Saturday, June 18, 2011

Rick Perry's Intrade Odds Rise, Newt Gingrich Crashes

With the first major primary debate of the season behind us, it's time for another look at Intrade, the betting market where investors can lay wagers on the 2012 Republican nomination. Intrade's page on the primary may be found here.

Since the last time we looked at Intrade, Mitt Romney has solidified his position as the frontrunner. He is given 33.6%, which is almost 20 points higher than the next-highest candidate. Tim Pawlenty and Jon Huntsman remain in the next tier, but they have fallen since last time, to 12.5% and 12.0%, respectively.

There is a newcomer who is quickly rising on Intrade: Rick Perry. Perry barely registered on Intrade just a few weeks ago. Now he's up to 15.0%, slightly ahead of Pawlenty and Huntsman. This is a reaction to the recent speculation about Perry entering the race. It's intensified, especially since some of the key staffers who left Newt Gingrich's campaign are former Perry aides. Intrade gives Perry almost an 80% chance of running for president. That number is unusually high for speculation about a new candidate. It's not inconceivable that someone connected to Perry's campaign is one of the investors, and is making some easy money based off what he knows his boss will do.

Gingrich's numbers crashed last time, but they managed to crash again in the wake of his mass campaign staff resignations. Gingrich is now down to 1.5%, which puts him out of the top-tier or second-tier, into the "miscellaneous" and "probably not running" category. Apparently his debate performance didn't help him much in the eyes of the Intrade investors.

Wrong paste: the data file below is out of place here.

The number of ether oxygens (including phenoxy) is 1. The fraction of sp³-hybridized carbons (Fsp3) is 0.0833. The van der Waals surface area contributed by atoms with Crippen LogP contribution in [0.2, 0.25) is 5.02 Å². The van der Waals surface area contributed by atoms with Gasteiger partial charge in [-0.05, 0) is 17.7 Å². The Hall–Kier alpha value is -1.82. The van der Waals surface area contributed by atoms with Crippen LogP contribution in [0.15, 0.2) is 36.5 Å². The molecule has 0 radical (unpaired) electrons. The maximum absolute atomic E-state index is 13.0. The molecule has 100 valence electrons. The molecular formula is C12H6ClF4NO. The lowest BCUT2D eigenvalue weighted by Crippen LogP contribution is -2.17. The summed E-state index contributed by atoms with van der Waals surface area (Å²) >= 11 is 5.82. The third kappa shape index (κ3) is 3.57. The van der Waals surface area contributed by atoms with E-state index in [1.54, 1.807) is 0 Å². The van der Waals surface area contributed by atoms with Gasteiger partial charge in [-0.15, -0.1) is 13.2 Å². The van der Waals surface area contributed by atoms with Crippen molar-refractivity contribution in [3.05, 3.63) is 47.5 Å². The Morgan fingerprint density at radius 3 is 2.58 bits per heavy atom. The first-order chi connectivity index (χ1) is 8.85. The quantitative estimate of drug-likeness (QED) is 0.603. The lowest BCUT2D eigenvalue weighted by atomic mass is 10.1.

The Tea Party crew--Sarah Palin, Michele Bachmann, and Herman Cain--are all in the single-digits and roughly split, with Bachmann slightly ahead. Intrade investors tend to follow the conventional wisdom of the Washington establishment, and they are skeptical of Tea Partiers' chances. The leading candidates (even including Perry) are in the traditional, "electable" mold.

Previously, we took a look at the past winners of Iowa and New Hampshire. They were almost always traditional, electable candidates, so Intrade investors may be on to something. The question is which electable candidate is likely to win the nomination. So far, Intrade is betting Romney, with Perry, Pawlenty, and Huntsman in a three-way tie for second. They seem to realize the potential for an anti-Romney (after all, Romney's at considerably less than 50%), but they don't know who it will turn out to be.